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Number of Decimal Places when square and cube rooting

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jsl Master | Next Rank: 500 Posts Default Avatar
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Number of Decimal Places when square and cube rooting

Post Thu Jun 19, 2008 12:22 pm
Hiya,

I keep getting confused about what happens when you square root or cube root a number. I saw the following question in a practise test and I don't consistently know how to calculate the answer. Can someone offer some tips so I can remember the rules?

square root ( cube root ( 0.000064 ) ) = ?

...the answer is 0.2 (I think).

How do I know how many places to shift decimals?

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kishore Senior | Next Rank: 100 Posts Default Avatar
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Post Thu Jun 19, 2008 12:30 pm
square root ( cube root ( 0.000064 ) ) = ?


you can re-write 0.000064 = 64/1000000

= 2 ^ 6/ 10 ^ 6
= (2/10) ^ 6
= ((2/10)^ 2)^3)


There fore, square root ( cube root ( 0.000064 ) )

= sqrt(cbrt(2 ^ 6/ 10 ^ 6))
= sqrt (cbrt((2/10)^ 2)^3))
= 2/10
= 0.2

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Stuart Kovinsky GMAT Instructor
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Post Thu Jun 19, 2008 12:39 pm
For this specific question, it would probably be a lot faster to backsolve than to use algebra.

To backsolve, we'd square then cube an answer choice. For example:

(b) .2 ----> (.2)^2 = .04 -----> (.04)^3 = (.04)(.04)(.04) = .000064

.000064 matches the question, so (b) would be correct.

If (b) had given us a result less than .000064, we'd have looked for a bigger choice; if (b) had given us a result more than .000064, we'd have looked for a smaller choice (which, since the answers are arranged in ascending order, would mean that we could have just chosen (a)).

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pharmd Newbie | Next Rank: 10 Posts Default Avatar
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Post Thu Jun 19, 2008 1:49 pm
What works for me is to count the numbers/ places of digits .. for instance in 0.000064 - there are 6 digits after the decimal point -> hence this can also be written as 64 X 10 ^ -6
4 x 4 x 4 = 64 therefore the cube of 64 x 10^-6 is 4 x 10 ^-2
Square root of this number is 2 x 10^-1 -> 0.2
I hope it helps ... let me know is you need any clarifications

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jsl Master | Next Rank: 500 Posts Default Avatar
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Post Fri Jun 20, 2008 3:04 am
pharmd wrote:
therefore the cube of 64 x 10^-6 is 4 x 10 ^-2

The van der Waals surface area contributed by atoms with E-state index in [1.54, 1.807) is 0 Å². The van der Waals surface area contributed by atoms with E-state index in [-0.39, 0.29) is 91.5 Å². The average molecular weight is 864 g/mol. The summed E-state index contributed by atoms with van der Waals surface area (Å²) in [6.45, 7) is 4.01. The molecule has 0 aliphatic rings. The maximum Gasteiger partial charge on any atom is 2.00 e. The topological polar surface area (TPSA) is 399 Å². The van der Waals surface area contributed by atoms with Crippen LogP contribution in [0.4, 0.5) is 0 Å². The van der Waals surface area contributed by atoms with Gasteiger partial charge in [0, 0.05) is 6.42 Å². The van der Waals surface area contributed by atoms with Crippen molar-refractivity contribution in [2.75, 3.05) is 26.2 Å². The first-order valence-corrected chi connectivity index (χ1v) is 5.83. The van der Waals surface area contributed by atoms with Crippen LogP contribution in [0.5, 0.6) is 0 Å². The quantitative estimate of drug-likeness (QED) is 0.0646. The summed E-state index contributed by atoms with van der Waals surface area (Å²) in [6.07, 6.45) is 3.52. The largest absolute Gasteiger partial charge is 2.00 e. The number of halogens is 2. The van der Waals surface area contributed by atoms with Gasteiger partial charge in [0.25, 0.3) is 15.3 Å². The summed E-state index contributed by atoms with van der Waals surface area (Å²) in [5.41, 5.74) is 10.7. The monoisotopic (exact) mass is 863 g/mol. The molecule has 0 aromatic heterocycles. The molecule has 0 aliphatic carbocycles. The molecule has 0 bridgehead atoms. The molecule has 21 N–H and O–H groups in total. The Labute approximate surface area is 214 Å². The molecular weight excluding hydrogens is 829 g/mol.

Hiya - thanks for the advice.... I understand how you got from 64 --> 4. But what I don't understand is how you got from 10^-6 to 10^-2 This is a difference of 4 decimal places but when you cube something, that would imply to me that you move 3 decimal places....

Is there an easy rule I can use to remember this?

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Ian Stewart GMAT Instructor
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Post Fri Jun 20, 2008 5:17 am
jsl,

You're certainly not alone if you find multiplying or dividing decimals confusing. Writing numbers as decimals is great if you have a calculator, but decimals are often very awkward if you just have pen and paper- as you do on the GMAT. Fractions, on the other hand, are easy to deal with, if you know the basic rules for multiplying and dividing fractions. For example:

1.125/0.625 = ?

That's a bit time consuming if you work with decimals. But:

(9/8)/(5/8) = 9/5 = 1.8

is very fast. For the question you've posted, I'd certainly use kishore's approach. I'd convert the decimal to the fraction 2^6/10^6. Then, to cube root, we divide the exponents by 3. To take the positive square root, we divide again by 2. We're left with 2/10 = 0.2.

As for your question about cube rooting, note that taking the cube root of a number is the same as raising the number to the exponent (1/3). So, if we have, for example, the cube root of x^6, that's equal to:

(x^6)^(1/3)

and because of the 'tower of powers' rule, one of the basic (and most important!) powers rules, we multiply the powers here. So this is just equal to x^2. That's why the cube root of (2/10)^6 is just (2/10)^2.

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If you are looking for online GMAT math tutoring, or if you are interested in buying my advanced Quant books and problem sets, please contact me at ianstewartgmat at gmail.com

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